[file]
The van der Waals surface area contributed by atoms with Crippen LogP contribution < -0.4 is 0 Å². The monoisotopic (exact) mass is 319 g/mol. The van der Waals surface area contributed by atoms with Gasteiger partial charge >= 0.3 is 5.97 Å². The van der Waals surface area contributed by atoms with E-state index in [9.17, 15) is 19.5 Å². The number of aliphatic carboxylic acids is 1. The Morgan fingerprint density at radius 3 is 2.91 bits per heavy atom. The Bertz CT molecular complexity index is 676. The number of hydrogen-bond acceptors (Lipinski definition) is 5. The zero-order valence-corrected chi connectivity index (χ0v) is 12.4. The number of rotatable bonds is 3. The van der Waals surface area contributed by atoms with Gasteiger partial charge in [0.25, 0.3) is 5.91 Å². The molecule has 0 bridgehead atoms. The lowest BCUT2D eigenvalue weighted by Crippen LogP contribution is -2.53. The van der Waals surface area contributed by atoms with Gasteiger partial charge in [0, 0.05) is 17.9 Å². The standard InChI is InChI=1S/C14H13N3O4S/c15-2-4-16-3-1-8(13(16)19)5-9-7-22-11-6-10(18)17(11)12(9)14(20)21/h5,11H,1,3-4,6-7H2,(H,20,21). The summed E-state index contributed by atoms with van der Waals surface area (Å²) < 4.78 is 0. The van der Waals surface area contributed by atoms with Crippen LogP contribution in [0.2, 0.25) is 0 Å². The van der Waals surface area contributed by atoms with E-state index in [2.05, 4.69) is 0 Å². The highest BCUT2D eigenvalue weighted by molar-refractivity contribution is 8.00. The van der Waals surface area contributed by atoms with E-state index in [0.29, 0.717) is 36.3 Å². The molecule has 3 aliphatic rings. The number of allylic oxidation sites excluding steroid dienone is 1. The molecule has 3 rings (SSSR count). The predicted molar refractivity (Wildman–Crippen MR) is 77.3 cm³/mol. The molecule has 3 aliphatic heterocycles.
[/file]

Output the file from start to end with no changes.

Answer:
The van der Waals surface area contributed by atoms with Crippen LogP contribution < -0.4 is 0 Å². The monoisotopic (exact) mass is 319 g/mol. The van der Waals surface area contributed by atoms with Gasteiger partial charge >= 0.3 is 5.97 Å². The van der Waals surface area contributed by atoms with E-state index in [9.17, 15) is 19.5 Å². The number of aliphatic carboxylic acids is 1. The Morgan fingerprint density at radius 3 is 2.91 bits per heavy atom. The Bertz CT molecular complexity index is 676. The number of hydrogen-bond acceptors (Lipinski definition) is 5. The zero-order valence-corrected chi connectivity index (χ0v) is 12.4. The number of rotatable bonds is 3. The van der Waals surface area contributed by atoms with Gasteiger partial charge in [0.25, 0.3) is 5.91 Å². The molecule has 0 bridgehead atoms. The lowest BCUT2D eigenvalue weighted by Crippen LogP contribution is -2.53. The van der Waals surface area contributed by atoms with Gasteiger partial charge in [0, 0.05) is 17.9 Å². The standard InChI is InChI=1S/C14H13N3O4S/c15-2-4-16-3-1-8(13(16)19)5-9-7-22-11-6-10(18)17(11)12(9)14(20)21/h5,11H,1,3-4,6-7H2,(H,20,21). The summed E-state index contributed by atoms with van der Waals surface area (Å²) < 4.78 is 0. The van der Waals surface area contributed by atoms with Crippen LogP contribution in [0.2, 0.25) is 0 Å². The van der Waals surface area contributed by atoms with E-state index in [2.05, 4.69) is 0 Å². The highest BCUT2D eigenvalue weighted by molar-refractivity contribution is 8.00. The van der Waals surface area contributed by atoms with E-state index in [0.29, 0.717) is 36.3 Å². The molecule has 3 aliphatic rings. The number of allylic oxidation sites excluding steroid dienone is 1. The molecule has 3 rings (SSSR count). The predicted molar refractivity (Wildman–Crippen MR) is 77.3 cm³/mol. The molecule has 3 aliphatic heterocycles.